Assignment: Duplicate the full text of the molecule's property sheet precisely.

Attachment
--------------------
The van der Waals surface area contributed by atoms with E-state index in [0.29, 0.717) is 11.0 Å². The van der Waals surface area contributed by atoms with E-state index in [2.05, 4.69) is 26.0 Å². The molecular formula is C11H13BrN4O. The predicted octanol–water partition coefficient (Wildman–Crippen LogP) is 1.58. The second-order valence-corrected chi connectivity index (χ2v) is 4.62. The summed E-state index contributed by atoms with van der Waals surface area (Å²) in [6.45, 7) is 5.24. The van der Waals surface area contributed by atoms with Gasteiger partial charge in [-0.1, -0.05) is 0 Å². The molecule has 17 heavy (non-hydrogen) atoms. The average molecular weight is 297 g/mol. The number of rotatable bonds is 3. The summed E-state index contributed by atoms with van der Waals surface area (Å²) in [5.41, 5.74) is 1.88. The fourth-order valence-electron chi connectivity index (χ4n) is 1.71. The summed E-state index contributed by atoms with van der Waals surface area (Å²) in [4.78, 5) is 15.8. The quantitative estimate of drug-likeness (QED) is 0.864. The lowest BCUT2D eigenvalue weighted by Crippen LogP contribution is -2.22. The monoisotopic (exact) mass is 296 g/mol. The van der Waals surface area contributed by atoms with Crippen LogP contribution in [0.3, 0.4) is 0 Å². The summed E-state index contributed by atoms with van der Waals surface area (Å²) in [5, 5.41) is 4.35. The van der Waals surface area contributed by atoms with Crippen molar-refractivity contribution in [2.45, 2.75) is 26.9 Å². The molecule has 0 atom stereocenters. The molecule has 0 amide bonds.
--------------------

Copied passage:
The van der Waals surface area contributed by atoms with E-state index in [0.29, 0.717) is 11.0 Å². The van der Waals surface area contributed by atoms with E-state index in [2.05, 4.69) is 26.0 Å². The molecular formula is C11H13BrN4O. The predicted octanol–water partition coefficient (Wildman–Crippen LogP) is 1.58. The second-order valence-corrected chi connectivity index (χ2v) is 4.62. The summed E-state index contributed by atoms with van der Waals surface area (Å²) in [6.45, 7) is 5.24. The van der Waals surface area contributed by atoms with Gasteiger partial charge in [-0.1, -0.05) is 0 Å². The molecule has 17 heavy (non-hydrogen) atoms. The average molecular weight is 297 g/mol. The number of rotatable bonds is 3. The summed E-state index contributed by atoms with van der Waals surface area (Å²) in [5.41, 5.74) is 1.88. The fourth-order valence-electron chi connectivity index (χ4n) is 1.71. The summed E-state index contributed by atoms with van der Waals surface area (Å²) in [4.78, 5) is 15.8. The quantitative estimate of drug-likeness (QED) is 0.864. The lowest BCUT2D eigenvalue weighted by Crippen LogP contribution is -2.22. The monoisotopic (exact) mass is 296 g/mol. The van der Waals surface area contributed by atoms with Crippen LogP contribution in [0.3, 0.4) is 0 Å². The summed E-state index contributed by atoms with van der Waals surface area (Å²) in [5, 5.41) is 4.35. The van der Waals surface area contributed by atoms with Crippen molar-refractivity contribution in [2.45, 2.75) is 26.9 Å². The molecule has 0 atom stereocenters. The molecule has 0 amide bonds.